Document Type

Article

Abstract

The upcoming one-year repeal of the federal estate tax in the U.S. creates an opportunity to reconsider the taxation of wealth transfers. This article argues that if inheritances are included in an optimal tax framework, existing evidence suggests that the ideal wealth transfer tax would be much higher than current law, and take the form of a comprehensive inheritance tax, which includes amounts inherited above an exemption in the tax base and subjects them to higher rates. Doing so accounts for the net efficiency benefits of taxing inheritances, and the direct and indirect information they provide about the heir's economic status.

The article then proposes seizing the political moment to replace the federal estate tax with a comprehensive inheritance tax that takes into account administrative and political constraints. This new tax would exempt from taxation roughly $2 million in lifetime gifts and bequests received. Inheritances received beyond this amount would be taxed at the heir's income tax rate plus 15 percentage points. The proposal would improve incentives and reduce complexity relative to the estate tax. More importantly, it would enhance the equity and transparency of the tax system. The paper's estimates suggest that the estate tax does a good job in aggregate of correcting for the undertaxation of heirs relative to those whose wealth is self-made, but that it does a poor job at an individual level. The proposal would allocate tax burdens more fairly amongst heirs. Ultimately, because its form more transparently embodies its effects, it could also reinvigorate public support for taxing inheritances at more socially-optimal levels in the first place.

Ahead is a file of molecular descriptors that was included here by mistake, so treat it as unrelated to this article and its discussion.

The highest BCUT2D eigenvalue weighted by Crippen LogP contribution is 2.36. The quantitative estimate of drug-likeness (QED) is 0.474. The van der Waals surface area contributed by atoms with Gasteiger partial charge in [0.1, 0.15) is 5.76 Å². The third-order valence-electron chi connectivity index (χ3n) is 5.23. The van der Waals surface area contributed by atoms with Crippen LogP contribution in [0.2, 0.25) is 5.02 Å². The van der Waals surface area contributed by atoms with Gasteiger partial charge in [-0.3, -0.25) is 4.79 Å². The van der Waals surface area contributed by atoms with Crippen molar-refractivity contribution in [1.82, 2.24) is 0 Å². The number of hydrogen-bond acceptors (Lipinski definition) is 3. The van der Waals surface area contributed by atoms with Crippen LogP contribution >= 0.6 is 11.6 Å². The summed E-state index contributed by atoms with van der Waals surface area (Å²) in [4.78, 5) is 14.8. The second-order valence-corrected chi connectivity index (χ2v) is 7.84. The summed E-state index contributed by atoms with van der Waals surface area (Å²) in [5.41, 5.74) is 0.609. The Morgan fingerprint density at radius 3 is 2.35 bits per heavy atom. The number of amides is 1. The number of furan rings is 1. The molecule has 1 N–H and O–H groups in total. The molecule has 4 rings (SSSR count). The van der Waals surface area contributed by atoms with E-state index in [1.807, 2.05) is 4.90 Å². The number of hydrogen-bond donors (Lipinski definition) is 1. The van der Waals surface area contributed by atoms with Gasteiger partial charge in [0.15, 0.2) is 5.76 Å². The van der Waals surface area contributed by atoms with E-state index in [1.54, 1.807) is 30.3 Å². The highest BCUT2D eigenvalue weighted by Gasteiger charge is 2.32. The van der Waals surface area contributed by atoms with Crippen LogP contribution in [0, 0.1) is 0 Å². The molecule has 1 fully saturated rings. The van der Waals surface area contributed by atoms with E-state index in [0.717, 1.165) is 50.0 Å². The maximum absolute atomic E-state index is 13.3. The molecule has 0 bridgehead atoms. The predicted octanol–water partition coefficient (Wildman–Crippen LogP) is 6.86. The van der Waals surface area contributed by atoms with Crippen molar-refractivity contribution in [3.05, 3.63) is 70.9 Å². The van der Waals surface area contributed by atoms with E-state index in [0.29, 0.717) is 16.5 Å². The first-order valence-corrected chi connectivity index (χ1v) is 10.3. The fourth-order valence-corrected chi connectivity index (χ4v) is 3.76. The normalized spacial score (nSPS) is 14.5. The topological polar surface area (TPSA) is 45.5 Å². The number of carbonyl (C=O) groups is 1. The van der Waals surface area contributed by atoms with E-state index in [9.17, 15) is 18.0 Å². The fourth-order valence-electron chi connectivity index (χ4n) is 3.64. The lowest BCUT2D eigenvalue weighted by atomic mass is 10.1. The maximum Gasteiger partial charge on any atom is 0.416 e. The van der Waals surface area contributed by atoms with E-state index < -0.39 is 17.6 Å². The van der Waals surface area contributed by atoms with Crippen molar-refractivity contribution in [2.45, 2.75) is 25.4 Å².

Date of Authorship for this Version

September 2008